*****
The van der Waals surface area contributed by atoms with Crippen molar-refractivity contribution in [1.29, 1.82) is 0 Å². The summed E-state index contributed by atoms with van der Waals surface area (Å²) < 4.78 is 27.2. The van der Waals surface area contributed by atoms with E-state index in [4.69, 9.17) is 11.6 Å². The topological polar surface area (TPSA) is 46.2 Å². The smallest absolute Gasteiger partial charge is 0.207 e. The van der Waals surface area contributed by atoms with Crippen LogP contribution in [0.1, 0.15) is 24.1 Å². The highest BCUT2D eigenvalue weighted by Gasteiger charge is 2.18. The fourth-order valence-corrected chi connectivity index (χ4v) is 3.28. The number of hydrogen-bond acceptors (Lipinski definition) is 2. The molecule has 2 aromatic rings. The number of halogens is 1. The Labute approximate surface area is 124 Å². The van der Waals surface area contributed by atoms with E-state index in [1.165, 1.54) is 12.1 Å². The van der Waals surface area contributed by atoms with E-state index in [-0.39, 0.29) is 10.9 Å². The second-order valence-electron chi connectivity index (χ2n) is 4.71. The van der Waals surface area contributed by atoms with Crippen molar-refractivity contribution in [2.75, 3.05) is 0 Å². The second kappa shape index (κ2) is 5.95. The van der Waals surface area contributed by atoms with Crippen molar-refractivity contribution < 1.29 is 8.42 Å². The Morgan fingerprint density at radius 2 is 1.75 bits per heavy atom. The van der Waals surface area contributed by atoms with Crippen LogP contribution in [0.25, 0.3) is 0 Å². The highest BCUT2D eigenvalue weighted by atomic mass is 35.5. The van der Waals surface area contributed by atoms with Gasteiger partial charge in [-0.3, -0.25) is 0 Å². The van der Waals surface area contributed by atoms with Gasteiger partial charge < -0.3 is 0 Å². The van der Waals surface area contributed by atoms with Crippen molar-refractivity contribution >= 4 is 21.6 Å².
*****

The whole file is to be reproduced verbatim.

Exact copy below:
The van der Waals surface area contributed by atoms with Crippen molar-refractivity contribution in [1.29, 1.82) is 0 Å². The summed E-state index contributed by atoms with van der Waals surface area (Å²) < 4.78 is 27.2. The van der Waals surface area contributed by atoms with E-state index in [4.69, 9.17) is 11.6 Å². The topological polar surface area (TPSA) is 46.2 Å². The smallest absolute Gasteiger partial charge is 0.207 e. The van der Waals surface area contributed by atoms with Crippen LogP contribution in [0.1, 0.15) is 24.1 Å². The highest BCUT2D eigenvalue weighted by Gasteiger charge is 2.18. The fourth-order valence-corrected chi connectivity index (χ4v) is 3.28. The number of hydrogen-bond acceptors (Lipinski definition) is 2. The molecule has 2 aromatic rings. The number of halogens is 1. The Labute approximate surface area is 124 Å². The van der Waals surface area contributed by atoms with E-state index in [1.165, 1.54) is 12.1 Å². The van der Waals surface area contributed by atoms with E-state index in [-0.39, 0.29) is 10.9 Å². The second-order valence-electron chi connectivity index (χ2n) is 4.71. The van der Waals surface area contributed by atoms with Crippen molar-refractivity contribution in [2.75, 3.05) is 0 Å². The second kappa shape index (κ2) is 5.95. The van der Waals surface area contributed by atoms with Crippen molar-refractivity contribution < 1.29 is 8.42 Å². The Morgan fingerprint density at radius 2 is 1.75 bits per heavy atom. The van der Waals surface area contributed by atoms with Crippen LogP contribution in [0.25, 0.3) is 0 Å². The highest BCUT2D eigenvalue weighted by atomic mass is 35.5. The van der Waals surface area contributed by atoms with Gasteiger partial charge in [-0.3, -0.25) is 0 Å². The van der Waals surface area contributed by atoms with Gasteiger partial charge < -0.3 is 0 Å². The van der Waals surface area contributed by atoms with Crippen molar-refractivity contribution >= 4 is 21.6 Å².